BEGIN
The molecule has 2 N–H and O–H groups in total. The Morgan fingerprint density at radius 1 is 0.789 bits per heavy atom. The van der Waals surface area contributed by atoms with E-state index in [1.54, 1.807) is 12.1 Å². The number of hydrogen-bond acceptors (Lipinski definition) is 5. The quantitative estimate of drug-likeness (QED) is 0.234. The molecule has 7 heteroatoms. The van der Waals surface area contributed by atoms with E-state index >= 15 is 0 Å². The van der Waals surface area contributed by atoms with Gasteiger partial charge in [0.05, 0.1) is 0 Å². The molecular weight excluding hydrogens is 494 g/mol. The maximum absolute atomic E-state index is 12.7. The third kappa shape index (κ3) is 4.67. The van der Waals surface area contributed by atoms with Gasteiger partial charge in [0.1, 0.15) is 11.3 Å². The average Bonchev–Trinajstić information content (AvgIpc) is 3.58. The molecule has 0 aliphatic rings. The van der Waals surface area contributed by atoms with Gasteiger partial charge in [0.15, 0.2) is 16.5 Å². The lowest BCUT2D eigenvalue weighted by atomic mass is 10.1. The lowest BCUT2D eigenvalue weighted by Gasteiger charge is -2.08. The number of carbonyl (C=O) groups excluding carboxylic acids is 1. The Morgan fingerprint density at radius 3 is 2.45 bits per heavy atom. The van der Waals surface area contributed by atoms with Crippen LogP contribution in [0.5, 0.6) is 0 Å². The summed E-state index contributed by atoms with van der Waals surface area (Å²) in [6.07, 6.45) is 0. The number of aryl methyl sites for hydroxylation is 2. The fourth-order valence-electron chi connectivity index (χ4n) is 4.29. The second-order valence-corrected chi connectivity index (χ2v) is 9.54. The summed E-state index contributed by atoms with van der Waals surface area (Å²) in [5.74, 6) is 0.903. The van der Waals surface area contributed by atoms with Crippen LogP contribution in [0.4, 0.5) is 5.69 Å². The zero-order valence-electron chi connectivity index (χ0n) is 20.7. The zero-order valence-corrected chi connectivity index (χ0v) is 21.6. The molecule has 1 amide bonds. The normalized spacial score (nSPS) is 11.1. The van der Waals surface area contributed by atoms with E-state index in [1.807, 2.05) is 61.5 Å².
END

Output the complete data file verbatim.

The molecule has 2 N–H and O–H groups in total. The Morgan fingerprint density at radius 1 is 0.789 bits per heavy atom. The van der Waals surface area contributed by atoms with E-state index in [1.54, 1.807) is 12.1 Å². The number of hydrogen-bond acceptors (Lipinski definition) is 5. The quantitative estimate of drug-likeness (QED) is 0.234. The molecule has 7 heteroatoms. The van der Waals surface area contributed by atoms with E-state index >= 15 is 0 Å². The van der Waals surface area contributed by atoms with Gasteiger partial charge in [0.05, 0.1) is 0 Å². The molecular weight excluding hydrogens is 494 g/mol. The maximum absolute atomic E-state index is 12.7. The third kappa shape index (κ3) is 4.67. The van der Waals surface area contributed by atoms with Gasteiger partial charge in [0.1, 0.15) is 11.3 Å². The average Bonchev–Trinajstić information content (AvgIpc) is 3.58. The molecule has 0 aliphatic rings. The van der Waals surface area contributed by atoms with Gasteiger partial charge in [0.15, 0.2) is 16.5 Å². The lowest BCUT2D eigenvalue weighted by atomic mass is 10.1. The lowest BCUT2D eigenvalue weighted by Gasteiger charge is -2.08. The number of carbonyl (C=O) groups excluding carboxylic acids is 1. The Morgan fingerprint density at radius 3 is 2.45 bits per heavy atom. The van der Waals surface area contributed by atoms with Crippen LogP contribution in [0.5, 0.6) is 0 Å². The summed E-state index contributed by atoms with van der Waals surface area (Å²) in [6.07, 6.45) is 0. The number of aryl methyl sites for hydroxylation is 2. The fourth-order valence-electron chi connectivity index (χ4n) is 4.29. The second-order valence-corrected chi connectivity index (χ2v) is 9.54. The summed E-state index contributed by atoms with van der Waals surface area (Å²) in [5.74, 6) is 0.903. The van der Waals surface area contributed by atoms with Crippen LogP contribution in [0.4, 0.5) is 5.69 Å². The zero-order valence-electron chi connectivity index (χ0n) is 20.7. The zero-order valence-corrected chi connectivity index (χ0v) is 21.6. The molecule has 1 amide bonds. The normalized spacial score (nSPS) is 11.1. The van der Waals surface area contributed by atoms with E-state index in [1.807, 2.05) is 61.5 Å².